Gingrich opposed President Bush’s ill-fated Middle East road map to Israeli-Palestinian settlement, arguing that “only defeating terror” would bring peace. (Since the mid-’90s, Gingrich has been calling for moving the U.S. embassy in Israel from Tel Aviv as Jerusalem, though no other nation in the world would agree.)

In 2006, when it was clear to most that the terrorism threat had been overblown, Gingrich said it was time to curb free speech to protect the U.S. from terrorism. “Either before we lose a city or, if we are truly stupid, after we lose a city, we will adopt rules of engagement that use every technology we can find to break up their capacity to use the Internet, to break up their capacity to use free speech, and to go after people who want to kill us to stop them from recruiting people,” he said. He conceded only that his remarks might trigger a “serious debate about the First Amendment.” Gingrich has also gone on record supporting the racial profiling of Arab- and Muslim-Americans.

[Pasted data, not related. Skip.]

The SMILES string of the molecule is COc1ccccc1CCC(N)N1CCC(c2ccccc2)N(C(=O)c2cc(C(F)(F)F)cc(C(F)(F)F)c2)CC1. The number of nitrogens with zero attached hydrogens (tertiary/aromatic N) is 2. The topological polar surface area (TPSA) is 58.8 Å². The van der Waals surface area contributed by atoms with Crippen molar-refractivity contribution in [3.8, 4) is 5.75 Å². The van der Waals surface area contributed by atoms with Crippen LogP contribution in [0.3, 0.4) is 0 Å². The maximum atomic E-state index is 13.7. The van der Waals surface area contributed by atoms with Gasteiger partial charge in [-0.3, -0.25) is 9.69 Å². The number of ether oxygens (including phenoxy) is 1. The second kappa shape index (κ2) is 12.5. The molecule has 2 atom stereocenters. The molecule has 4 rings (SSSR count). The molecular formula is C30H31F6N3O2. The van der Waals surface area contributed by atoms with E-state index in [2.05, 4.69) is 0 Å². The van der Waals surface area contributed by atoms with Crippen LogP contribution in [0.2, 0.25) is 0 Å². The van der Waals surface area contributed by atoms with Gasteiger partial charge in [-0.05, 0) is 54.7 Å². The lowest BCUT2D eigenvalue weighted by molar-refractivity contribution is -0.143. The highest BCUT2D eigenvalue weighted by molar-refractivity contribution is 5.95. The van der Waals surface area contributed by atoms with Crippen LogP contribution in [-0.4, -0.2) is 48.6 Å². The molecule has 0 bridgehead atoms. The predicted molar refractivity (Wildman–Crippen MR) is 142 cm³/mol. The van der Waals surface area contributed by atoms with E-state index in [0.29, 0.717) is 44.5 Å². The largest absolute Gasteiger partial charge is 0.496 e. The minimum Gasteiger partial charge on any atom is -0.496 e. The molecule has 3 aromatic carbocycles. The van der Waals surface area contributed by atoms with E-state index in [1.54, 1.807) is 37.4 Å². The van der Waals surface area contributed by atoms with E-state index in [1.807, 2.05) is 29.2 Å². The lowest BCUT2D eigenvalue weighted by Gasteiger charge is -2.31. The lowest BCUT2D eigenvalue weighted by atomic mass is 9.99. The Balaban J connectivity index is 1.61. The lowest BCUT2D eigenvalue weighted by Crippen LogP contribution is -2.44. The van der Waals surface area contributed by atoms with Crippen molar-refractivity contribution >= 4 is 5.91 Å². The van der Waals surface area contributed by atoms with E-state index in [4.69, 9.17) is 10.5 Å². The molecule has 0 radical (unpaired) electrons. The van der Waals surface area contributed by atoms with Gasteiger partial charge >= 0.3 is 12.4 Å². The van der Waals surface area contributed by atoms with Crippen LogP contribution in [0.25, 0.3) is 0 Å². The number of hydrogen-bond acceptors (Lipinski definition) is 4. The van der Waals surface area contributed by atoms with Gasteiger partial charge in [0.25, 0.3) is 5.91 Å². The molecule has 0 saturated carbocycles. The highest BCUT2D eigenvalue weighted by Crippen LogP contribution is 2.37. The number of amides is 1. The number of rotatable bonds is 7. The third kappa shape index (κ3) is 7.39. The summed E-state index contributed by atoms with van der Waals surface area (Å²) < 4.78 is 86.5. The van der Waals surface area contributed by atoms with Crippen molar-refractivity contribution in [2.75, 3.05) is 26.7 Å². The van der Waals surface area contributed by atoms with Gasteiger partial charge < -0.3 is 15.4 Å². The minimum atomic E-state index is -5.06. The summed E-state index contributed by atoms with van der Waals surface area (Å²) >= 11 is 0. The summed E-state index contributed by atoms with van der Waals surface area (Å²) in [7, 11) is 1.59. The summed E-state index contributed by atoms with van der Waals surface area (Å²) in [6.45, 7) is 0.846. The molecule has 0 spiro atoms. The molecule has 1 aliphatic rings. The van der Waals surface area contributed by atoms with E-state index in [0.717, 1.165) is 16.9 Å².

Gingrich was the intellectual inspiration behind the Bush administration’s usage of the term “The Long War.” According to UPI, in 2006 Rumsfeld circulated a strategy paper drafted by Gingrich around the Pentagon to his senior deputies. In typical Gingrich-speak, the paper called for “Intelligent Effective Limited Government,” which would use “entrepreneurial public management and modern information systems to modernize the government into a system compatible with the speed, agility, flexibility and efficiency of modern global companies.” Gingrich referred to the “Long War Against the irreconcilable wing of Islam,” a phrase he has since repeated. Rumsfeld relied on the concept of the Long War in the 2006 Quadrennial Defense Review — the phrase appears 31 times in the QDR.